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Tutorial: Building your first OSGi Remote Service

Revision as of 00:28, 6 December 2013 by (Talk | contribs) (Implementing the Service Host)


The OSGi Framework provides a very simple model to expose services within a local runtime. Also available, however, is a specification of Remote that are exported by a distribution provider to allow remote access. The ECF project implements a specification-compliant distribution provider.

This tutorial will show how to

  1. define and implement a simple OSGi service
  2. expose that service for remote access via ECF's implementation of the OSGi Remote Services standard

Define a Service

The key to building a system with low coupling and high cohesion is to create clear and coherent boundaries between different parts of your system. Central to this is defining simple, clear interfaces between allow to interact, but only in clearly defined ways.

For example, here's a simple time service:

package com.mycorp.examples.timeservice;
public interface ITimeService {
	public Long getCurrentTime();

The purpose of this service is to provide the current the form of a long value specifying the number of milliseconds since 1970. Of course, declarations of much more complex services (and remote services) are possible, with multiple methods, multiple arguments for each method, and complex types as arguments and return values. In essence, any semantics that can be represented as a java interface can be used as the service interface.

With OSGi Services Interfaces (and Remote Services) it's a best practice to put the service interface (and any referred to by the service interface) in a distinct bundle. This creates a clear, modular separation between the service interface API and both the service implementation and any code that uses the service. For Remote Services this separation is particularly important, since the client/consumer of the remote service only references the service interface...the implementation doesn't even need to be present in the framework.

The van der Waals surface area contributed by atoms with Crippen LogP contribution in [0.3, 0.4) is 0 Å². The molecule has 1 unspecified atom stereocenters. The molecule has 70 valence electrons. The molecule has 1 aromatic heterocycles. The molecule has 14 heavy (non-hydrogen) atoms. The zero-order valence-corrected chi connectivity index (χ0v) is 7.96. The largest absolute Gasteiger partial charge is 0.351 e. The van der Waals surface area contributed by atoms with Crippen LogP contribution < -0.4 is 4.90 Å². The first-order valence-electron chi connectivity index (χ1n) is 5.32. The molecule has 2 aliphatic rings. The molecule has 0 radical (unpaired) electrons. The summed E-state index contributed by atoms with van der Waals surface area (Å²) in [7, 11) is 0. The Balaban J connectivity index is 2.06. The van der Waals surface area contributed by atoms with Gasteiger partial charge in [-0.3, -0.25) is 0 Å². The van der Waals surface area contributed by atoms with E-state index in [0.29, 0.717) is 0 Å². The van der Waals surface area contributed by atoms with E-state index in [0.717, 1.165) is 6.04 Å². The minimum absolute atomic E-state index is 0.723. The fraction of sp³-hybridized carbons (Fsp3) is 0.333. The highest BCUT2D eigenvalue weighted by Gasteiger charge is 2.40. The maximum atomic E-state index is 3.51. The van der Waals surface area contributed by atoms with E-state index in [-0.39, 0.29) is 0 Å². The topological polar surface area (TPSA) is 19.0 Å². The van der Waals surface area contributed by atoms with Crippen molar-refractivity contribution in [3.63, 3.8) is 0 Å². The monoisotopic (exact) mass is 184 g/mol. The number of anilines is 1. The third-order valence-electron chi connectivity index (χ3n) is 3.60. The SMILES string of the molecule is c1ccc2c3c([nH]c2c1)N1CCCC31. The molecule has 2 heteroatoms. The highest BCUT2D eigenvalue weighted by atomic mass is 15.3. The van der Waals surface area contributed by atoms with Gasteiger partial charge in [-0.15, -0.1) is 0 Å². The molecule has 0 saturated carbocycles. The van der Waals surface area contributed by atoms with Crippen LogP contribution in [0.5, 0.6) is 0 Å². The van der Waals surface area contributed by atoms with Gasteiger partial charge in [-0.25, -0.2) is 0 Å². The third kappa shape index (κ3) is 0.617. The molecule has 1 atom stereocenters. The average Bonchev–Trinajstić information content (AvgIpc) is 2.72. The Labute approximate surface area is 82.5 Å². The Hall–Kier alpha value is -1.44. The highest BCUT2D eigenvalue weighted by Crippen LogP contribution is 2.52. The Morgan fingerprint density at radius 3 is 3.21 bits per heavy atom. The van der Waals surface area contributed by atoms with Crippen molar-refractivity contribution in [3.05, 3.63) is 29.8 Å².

Here is a complete bundle with only the ITimeService class declared. Note that the package containing this class is exported via the manifest:

Export-Package: com.mycorp.examples.timeservice;version="1.0.0"

Note also the version information associated with the package.

Implement the Service

Next, it's necessary to create a service 'host' implementing the ITimeService interface. Here's an implementation of our time service

import com.mycorp.examples.timeservice.ITimeService;
public class TimeServiceImpl implements ITimeService {
	public Long getCurrentTime() {
		return new Long(System.currentTimeMillis());

This implementation simply returns the local system's current time.

Register the Service

In the OSGi Service Model it's necessary to register the service with the OSGi service registry. There are multiple ways of doing this...via java code, or declaratively via Declarative Services (DS). For details about various approaches to register an OSGi Service see Vogella's OSGi Services Tutorial. For this tutorial we will register our TimeServiceImpl via java code:

bundleContext.registerService(ITimeService.class, new TimeServiceImpl(),null);

With a normal/local OSGi Service this is all that's necessary to register the service. For a Remote Service, a little more is required to trigger the remote services provider:

Dictionary<String, String> props = new Hashtable<String, String>();
props.put("service.exported.interfaces", "*");
bundleContext.registerService(ITimeService.class, new TimeServiceImpl(), props);  // NOTE: Use of properties

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